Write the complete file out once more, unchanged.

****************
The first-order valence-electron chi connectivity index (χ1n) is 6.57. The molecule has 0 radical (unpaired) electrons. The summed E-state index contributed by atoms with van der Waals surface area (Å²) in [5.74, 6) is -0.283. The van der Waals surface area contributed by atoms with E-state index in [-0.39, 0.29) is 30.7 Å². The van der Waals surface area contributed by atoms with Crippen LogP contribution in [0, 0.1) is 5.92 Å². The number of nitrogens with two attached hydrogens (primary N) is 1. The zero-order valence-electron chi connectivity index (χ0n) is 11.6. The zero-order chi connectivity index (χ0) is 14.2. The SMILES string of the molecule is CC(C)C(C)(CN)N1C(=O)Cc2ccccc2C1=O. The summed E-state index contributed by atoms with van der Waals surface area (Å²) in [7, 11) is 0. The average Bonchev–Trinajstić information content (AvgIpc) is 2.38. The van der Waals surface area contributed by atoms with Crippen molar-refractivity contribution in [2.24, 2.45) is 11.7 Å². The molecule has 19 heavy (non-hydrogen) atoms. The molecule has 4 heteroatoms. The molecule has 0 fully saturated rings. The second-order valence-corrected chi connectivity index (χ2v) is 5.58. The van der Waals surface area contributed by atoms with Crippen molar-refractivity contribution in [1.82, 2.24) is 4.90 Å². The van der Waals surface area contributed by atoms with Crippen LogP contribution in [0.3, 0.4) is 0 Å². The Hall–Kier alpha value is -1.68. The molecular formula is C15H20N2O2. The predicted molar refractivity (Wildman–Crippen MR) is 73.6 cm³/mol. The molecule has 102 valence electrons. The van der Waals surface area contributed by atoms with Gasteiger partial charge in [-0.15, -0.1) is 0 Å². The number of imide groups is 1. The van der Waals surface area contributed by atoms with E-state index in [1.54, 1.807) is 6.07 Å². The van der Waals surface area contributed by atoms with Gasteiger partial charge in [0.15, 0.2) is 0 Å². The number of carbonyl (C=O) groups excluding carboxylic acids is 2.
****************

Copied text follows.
The first-order valence-electron chi connectivity index (χ1n) is 6.57. The molecule has 0 radical (unpaired) electrons. The summed E-state index contributed by atoms with van der Waals surface area (Å²) in [5.74, 6) is -0.283. The van der Waals surface area contributed by atoms with E-state index in [-0.39, 0.29) is 30.7 Å². The van der Waals surface area contributed by atoms with Crippen LogP contribution in [0, 0.1) is 5.92 Å². The number of nitrogens with two attached hydrogens (primary N) is 1. The zero-order valence-electron chi connectivity index (χ0n) is 11.6. The zero-order chi connectivity index (χ0) is 14.2. The SMILES string of the molecule is CC(C)C(C)(CN)N1C(=O)Cc2ccccc2C1=O. The summed E-state index contributed by atoms with van der Waals surface area (Å²) in [7, 11) is 0. The average Bonchev–Trinajstić information content (AvgIpc) is 2.38. The van der Waals surface area contributed by atoms with Crippen molar-refractivity contribution in [2.24, 2.45) is 11.7 Å². The molecule has 19 heavy (non-hydrogen) atoms. The molecule has 4 heteroatoms. The molecule has 0 fully saturated rings. The second-order valence-corrected chi connectivity index (χ2v) is 5.58. The van der Waals surface area contributed by atoms with Crippen molar-refractivity contribution in [1.82, 2.24) is 4.90 Å². The van der Waals surface area contributed by atoms with Crippen LogP contribution in [0.3, 0.4) is 0 Å². The Hall–Kier alpha value is -1.68. The molecular formula is C15H20N2O2. The predicted molar refractivity (Wildman–Crippen MR) is 73.6 cm³/mol. The molecule has 102 valence electrons. The van der Waals surface area contributed by atoms with Gasteiger partial charge in [-0.15, -0.1) is 0 Å². The number of imide groups is 1. The van der Waals surface area contributed by atoms with E-state index in [1.54, 1.807) is 6.07 Å². The van der Waals surface area contributed by atoms with Gasteiger partial charge in [0.15, 0.2) is 0 Å². The number of carbonyl (C=O) groups excluding carboxylic acids is 2.